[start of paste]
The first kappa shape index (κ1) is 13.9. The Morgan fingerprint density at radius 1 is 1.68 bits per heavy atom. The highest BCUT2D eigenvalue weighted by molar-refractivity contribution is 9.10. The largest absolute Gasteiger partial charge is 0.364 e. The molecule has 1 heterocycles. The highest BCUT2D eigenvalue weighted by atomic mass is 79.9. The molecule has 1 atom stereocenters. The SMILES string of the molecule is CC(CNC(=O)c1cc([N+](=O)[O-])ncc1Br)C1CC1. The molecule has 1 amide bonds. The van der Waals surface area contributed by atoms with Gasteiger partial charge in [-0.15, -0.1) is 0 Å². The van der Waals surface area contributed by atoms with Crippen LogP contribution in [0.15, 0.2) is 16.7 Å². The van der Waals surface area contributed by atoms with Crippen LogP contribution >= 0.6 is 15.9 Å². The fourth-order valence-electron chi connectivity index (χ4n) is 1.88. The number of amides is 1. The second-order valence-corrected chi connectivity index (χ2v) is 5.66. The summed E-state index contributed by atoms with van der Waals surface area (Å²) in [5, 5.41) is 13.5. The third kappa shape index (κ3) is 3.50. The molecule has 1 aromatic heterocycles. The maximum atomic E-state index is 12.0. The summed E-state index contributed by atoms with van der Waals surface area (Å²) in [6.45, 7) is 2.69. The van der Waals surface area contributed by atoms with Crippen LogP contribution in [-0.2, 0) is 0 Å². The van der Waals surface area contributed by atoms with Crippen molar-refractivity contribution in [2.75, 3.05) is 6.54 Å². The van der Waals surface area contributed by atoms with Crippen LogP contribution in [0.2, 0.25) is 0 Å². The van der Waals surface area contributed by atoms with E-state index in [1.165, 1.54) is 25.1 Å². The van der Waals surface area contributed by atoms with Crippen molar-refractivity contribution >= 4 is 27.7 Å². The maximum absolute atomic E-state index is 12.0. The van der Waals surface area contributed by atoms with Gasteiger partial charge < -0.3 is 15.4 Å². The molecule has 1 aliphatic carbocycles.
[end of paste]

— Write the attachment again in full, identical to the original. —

The first kappa shape index (κ1) is 13.9. The Morgan fingerprint density at radius 1 is 1.68 bits per heavy atom. The highest BCUT2D eigenvalue weighted by molar-refractivity contribution is 9.10. The largest absolute Gasteiger partial charge is 0.364 e. The molecule has 1 heterocycles. The highest BCUT2D eigenvalue weighted by atomic mass is 79.9. The molecule has 1 atom stereocenters. The SMILES string of the molecule is CC(CNC(=O)c1cc([N+](=O)[O-])ncc1Br)C1CC1. The molecule has 1 amide bonds. The van der Waals surface area contributed by atoms with Gasteiger partial charge in [-0.15, -0.1) is 0 Å². The van der Waals surface area contributed by atoms with Crippen LogP contribution in [0.15, 0.2) is 16.7 Å². The van der Waals surface area contributed by atoms with Crippen LogP contribution >= 0.6 is 15.9 Å². The fourth-order valence-electron chi connectivity index (χ4n) is 1.88. The number of amides is 1. The second-order valence-corrected chi connectivity index (χ2v) is 5.66. The summed E-state index contributed by atoms with van der Waals surface area (Å²) in [5, 5.41) is 13.5. The third kappa shape index (κ3) is 3.50. The molecule has 1 aromatic heterocycles. The maximum atomic E-state index is 12.0. The summed E-state index contributed by atoms with van der Waals surface area (Å²) in [6.45, 7) is 2.69. The van der Waals surface area contributed by atoms with Crippen LogP contribution in [-0.2, 0) is 0 Å². The van der Waals surface area contributed by atoms with Crippen molar-refractivity contribution in [2.75, 3.05) is 6.54 Å². The van der Waals surface area contributed by atoms with Crippen LogP contribution in [0.2, 0.25) is 0 Å². The van der Waals surface area contributed by atoms with E-state index in [1.165, 1.54) is 25.1 Å². The van der Waals surface area contributed by atoms with Crippen molar-refractivity contribution >= 4 is 27.7 Å². The maximum absolute atomic E-state index is 12.0. The van der Waals surface area contributed by atoms with Gasteiger partial charge < -0.3 is 15.4 Å². The molecule has 1 aliphatic carbocycles.